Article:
How Wireless Assistive Listening Systems Benefit Kids & Teachers
It seems obvious: kids learn better when they can hear their lessons. Classroom PA systems are a great way to overcome acoustical challenges for students with unimpaired hearing.
But how can you improve the classroom experience for students with mild hearing impairment?
Good educational practices- not to mention ADA requirements – stipulate that your lessons should be accessible to everyone, regardless of hearing ability.
Here’s how an ADA compliant wireless assistive listening system can further extend the sound of your voice, and help all of your students make the grade.
What Is a Wireless Assistive Listening System?
A wireless assistive listening system consists of a transmitter that broadcasts your voice and one or more receivers that amplify the audio signal into headphones students can set to personally comfortable volumes.
Although portable transmitter systems exist, their portability tends to add to their cost. For this reason, fixed transmitter wireless systems are a cost effective solution for most classrooms.
Among these systems, you have two basic choices: FM or infrared.
FM Hearing Assistance Systems
The FM system has a major price advantage and is therefore an a good choice for classrooms where interference or privacy isn’t an issue (more on that later).
To use a fixed transmitter system, simply connect the classroom’s sound source (whether it’s a projector or a PA system) to the input jacks of the transmitter. The transmitter will broadcast the signal using an FCC approved frequency set aside for hearing assistance.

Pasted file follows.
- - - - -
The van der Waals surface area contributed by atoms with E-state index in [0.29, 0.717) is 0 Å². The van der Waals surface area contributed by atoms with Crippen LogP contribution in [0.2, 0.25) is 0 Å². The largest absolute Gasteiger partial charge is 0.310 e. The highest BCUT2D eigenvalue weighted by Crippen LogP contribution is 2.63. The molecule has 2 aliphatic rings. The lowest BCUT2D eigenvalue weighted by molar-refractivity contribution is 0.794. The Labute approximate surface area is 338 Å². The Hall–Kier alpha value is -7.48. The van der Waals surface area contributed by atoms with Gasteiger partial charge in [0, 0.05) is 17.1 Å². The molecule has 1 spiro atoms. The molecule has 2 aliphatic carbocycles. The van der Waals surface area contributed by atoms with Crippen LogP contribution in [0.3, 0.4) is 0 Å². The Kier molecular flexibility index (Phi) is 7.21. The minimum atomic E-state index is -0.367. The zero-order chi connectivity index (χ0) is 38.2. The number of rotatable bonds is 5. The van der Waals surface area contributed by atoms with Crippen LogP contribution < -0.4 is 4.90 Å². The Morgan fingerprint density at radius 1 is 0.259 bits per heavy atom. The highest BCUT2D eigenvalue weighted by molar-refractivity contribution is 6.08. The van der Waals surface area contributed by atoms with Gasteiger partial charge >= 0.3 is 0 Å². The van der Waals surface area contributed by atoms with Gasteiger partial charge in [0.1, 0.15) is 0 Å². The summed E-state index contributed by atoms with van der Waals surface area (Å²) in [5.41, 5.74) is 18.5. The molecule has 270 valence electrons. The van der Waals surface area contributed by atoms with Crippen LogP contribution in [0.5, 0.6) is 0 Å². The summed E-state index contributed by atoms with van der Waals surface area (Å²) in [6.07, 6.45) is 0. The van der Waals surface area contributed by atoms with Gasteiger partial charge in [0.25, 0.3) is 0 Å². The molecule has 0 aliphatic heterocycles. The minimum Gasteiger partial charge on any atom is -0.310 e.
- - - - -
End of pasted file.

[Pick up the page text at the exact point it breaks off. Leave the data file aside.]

Each student’s receiver will pick up the signal and amplify it to the desired volume.
Some receivers can pick up signals on a single channel, while others can be adjusted to find channels that are interference-free.
But if interference is an issue in your school, you may want to consider an infrared wireless system.
IR Hearing Assistance Systems
An infrared assistive listening system broadcasts in a line-of-sight configuration so the signal will not bleed into surrounding rooms.
Therefore, in schools with wireless systems in multiple nearby classrooms, IR systems sidestep the problem of conflicting signals overlapping each other.
Also, since infrared only broadcasts on one wavelength, there’s no need to tune equipment to matching frequencies.
The disadvantage of infrared systems (besides their added cost) is their limited range, especially in rooms where there isn’t a direct line of sight between a radiator and all of the receivers.
Depending on the size and shape of the classroom, you may need to add additional radiators to achieve full coverage.
Choose a Wireless Assistive Listening System that’s Ideal for Your Classroom
These assistive listening systems will bring your classroom up to ADA standards, but they’ll also do something a lot better – get your lessons into the ears of all of your students, regardless of hearing ability.
If you have more questions about assistive listening systems for your classroom or other public venue, call 1-800-263-0112 or email AudioLink’s trained staff of audio experts!